Something Rotten in the State of Norway?
by Michael Patrick O'Leary
This article was published in the Sunday Island on August 13, 2011
Mankind cannot bear too much reality. People who are unhappy in the now of where they are, delude themselves that there is a better society elsewhere. Utopia might be located in an after-life or it might be in a different part of this planet, or another time in history. I recall that in the 1960s Professor Joan Robinson was telling us that Mao had it all sorted and we should try to emulate Communist China. C Wright Mills told us capitalism was finished and Castro had found a way to make Marxism human – look what a great health service Cuba has! In the 70s, I studied a fat compendium of essays arguing that worker participation in Tito’s Yugoslavia could teach Britain how to solve its industrial problems. For a while, Costa Rica, which does not have a standing army, seemed heaven on earth.
Only yesterday, I read in Huffington Post that Bhutan had all the answers, with its concept of Gross National Happiness. Someone commented: “I am Bhutanese, and I think the Bhutanese government has been milking this happiness thing for all it’s worth… The Bhutanese government should realize the special nature of their situation before it goes around promoting resolutions, or telling other countries how they should rank happiness in their list of priorities”.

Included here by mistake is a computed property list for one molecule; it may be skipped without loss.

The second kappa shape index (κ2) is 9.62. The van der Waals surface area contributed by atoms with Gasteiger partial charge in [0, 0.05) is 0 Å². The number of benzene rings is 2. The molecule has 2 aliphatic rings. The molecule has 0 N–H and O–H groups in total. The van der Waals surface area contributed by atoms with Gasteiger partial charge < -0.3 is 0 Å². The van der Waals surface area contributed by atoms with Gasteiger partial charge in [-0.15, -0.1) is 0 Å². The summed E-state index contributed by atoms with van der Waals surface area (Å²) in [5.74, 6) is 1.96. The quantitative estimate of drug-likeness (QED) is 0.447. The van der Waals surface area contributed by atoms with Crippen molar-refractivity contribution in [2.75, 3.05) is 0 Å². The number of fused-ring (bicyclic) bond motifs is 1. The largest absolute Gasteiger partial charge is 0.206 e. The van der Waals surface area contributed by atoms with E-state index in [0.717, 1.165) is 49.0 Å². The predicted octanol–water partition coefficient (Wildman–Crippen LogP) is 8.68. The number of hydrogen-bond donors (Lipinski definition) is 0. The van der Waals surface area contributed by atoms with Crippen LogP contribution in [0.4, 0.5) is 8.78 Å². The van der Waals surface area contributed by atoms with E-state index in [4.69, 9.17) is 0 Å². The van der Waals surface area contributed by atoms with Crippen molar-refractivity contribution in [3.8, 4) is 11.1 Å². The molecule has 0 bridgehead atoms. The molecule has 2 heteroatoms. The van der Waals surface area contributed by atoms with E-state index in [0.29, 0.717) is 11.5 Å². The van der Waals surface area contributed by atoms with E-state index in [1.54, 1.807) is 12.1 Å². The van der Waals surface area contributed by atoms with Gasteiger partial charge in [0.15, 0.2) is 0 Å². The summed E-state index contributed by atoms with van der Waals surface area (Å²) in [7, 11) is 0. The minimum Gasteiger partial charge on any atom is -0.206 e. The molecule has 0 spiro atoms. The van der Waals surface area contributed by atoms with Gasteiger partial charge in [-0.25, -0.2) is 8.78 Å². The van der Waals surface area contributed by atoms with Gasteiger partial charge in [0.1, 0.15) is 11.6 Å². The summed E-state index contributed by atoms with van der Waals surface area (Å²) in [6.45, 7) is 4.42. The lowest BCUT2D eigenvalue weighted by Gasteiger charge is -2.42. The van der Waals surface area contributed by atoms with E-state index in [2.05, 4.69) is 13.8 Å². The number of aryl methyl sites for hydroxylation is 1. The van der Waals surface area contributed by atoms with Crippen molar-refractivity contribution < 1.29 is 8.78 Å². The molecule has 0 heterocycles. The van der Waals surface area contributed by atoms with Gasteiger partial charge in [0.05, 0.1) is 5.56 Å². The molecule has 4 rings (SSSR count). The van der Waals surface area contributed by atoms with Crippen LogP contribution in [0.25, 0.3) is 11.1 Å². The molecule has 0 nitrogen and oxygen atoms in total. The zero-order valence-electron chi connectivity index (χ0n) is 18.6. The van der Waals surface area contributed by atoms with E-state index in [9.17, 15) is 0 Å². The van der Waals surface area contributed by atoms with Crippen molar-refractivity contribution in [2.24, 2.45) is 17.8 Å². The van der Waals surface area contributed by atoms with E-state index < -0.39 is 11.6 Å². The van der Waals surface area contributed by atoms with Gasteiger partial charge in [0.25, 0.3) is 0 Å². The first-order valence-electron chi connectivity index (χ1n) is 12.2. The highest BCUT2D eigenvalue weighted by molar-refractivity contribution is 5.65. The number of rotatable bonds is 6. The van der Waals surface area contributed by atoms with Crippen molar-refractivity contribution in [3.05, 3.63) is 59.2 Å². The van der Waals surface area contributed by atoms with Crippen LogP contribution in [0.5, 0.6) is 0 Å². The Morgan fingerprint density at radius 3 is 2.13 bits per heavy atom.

I recall reading of a survey that said Ireland was the happiest place on earth. That was before the economy went down the toilet and the industrial scale of the Catholic Church’s abuses was proved beyond doubt.
My personal knowledge of Scandinavia is limited to a brief visit to Denmark (another one-time contender for happiest nation on the globe) in the early 80s. It seemed to be entirely populated by sensible teachers and social workers in home-made clothing (apart from the raving drunks on the street). My knowledge of Sweden was gained from Ingmar Bergman films – not much joy there.
When I was blogging on Open Salon, exchanges with a blogger calling himself Norwonk were always pleasant. He was a fan of the great Tommy Cooper and was grateful when I introduced him to the works of Al Read. I was surprised to learn that British comedy was popular in Norway, with Norwegian versions of Steptoe and Son and Hancock’s Half Hour.
Norwonk was understandably shocked by recent events in Norway: “I suppose I should give you some kind of unique Norwegian insight into the terror attack but I’m sorry: I’ve got nothing. This attack makes no sense to any sane person. There’s a political motive, to be sure, but not one which sane people would identify with. I just hope this is a signal to my country to not change at all. Sure, if there are some simple and sensible measures we can take to improve our security, we should do so. But frankly, I doubt it. ‘’
There is a good deal of delusion about the success of the Scandinavian social democracies. It is true that in Norway women occupy 40% of important jobs. It is true that justice minister Knut Storberget and children’s minister Audun Lysbakken are able, like ordinary citizens, to take generous time-off for paternity leave.
“This tranquil and most peaceful of all communities” is, nevertheless, a foolish cliché.
Scandinavian crime novels have become very popular and reveal the dark underbelly. The Norwegian author Jo Nesbo, like many of the Scandinavian crime writers, was an investigative reporter, and the Breivik story would probably not have surprised him. Robert Fox wrote in The Week: “The truth is Norway, like Sweden, Denmark and the Netherlands, still has the traumas of the past to contend with – the shadow of Nazi occupation, collaboration and resistance – as well as the huge recent changes in society, including the sudden impact of new immigration and the new political Islam.” Norway is not immune to crime, corruption and racism.